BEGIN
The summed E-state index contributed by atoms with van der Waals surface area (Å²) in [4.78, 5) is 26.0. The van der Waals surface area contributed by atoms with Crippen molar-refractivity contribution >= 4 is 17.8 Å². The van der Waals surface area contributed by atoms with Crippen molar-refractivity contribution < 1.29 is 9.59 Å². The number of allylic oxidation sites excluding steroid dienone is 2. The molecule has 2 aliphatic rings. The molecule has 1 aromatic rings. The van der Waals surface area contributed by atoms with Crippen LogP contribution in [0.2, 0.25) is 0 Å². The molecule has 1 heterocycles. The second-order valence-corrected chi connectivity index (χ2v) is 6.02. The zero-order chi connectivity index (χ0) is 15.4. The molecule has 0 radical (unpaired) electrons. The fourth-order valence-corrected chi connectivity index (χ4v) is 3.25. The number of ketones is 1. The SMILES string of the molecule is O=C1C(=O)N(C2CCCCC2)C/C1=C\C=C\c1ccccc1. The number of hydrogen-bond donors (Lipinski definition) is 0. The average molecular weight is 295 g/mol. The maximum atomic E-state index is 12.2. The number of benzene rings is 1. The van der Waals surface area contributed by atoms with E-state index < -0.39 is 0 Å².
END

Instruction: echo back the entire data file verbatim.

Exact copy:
The summed E-state index contributed by atoms with van der Waals surface area (Å²) in [4.78, 5) is 26.0. The van der Waals surface area contributed by atoms with Crippen molar-refractivity contribution >= 4 is 17.8 Å². The van der Waals surface area contributed by atoms with Crippen molar-refractivity contribution < 1.29 is 9.59 Å². The number of allylic oxidation sites excluding steroid dienone is 2. The molecule has 2 aliphatic rings. The molecule has 1 aromatic rings. The van der Waals surface area contributed by atoms with Crippen LogP contribution in [0.2, 0.25) is 0 Å². The molecule has 1 heterocycles. The second-order valence-corrected chi connectivity index (χ2v) is 6.02. The zero-order chi connectivity index (χ0) is 15.4. The molecule has 0 radical (unpaired) electrons. The fourth-order valence-corrected chi connectivity index (χ4v) is 3.25. The number of ketones is 1. The SMILES string of the molecule is O=C1C(=O)N(C2CCCCC2)C/C1=C\C=C\c1ccccc1. The number of hydrogen-bond donors (Lipinski definition) is 0. The average molecular weight is 295 g/mol. The maximum atomic E-state index is 12.2. The number of benzene rings is 1. The van der Waals surface area contributed by atoms with E-state index < -0.39 is 0 Å².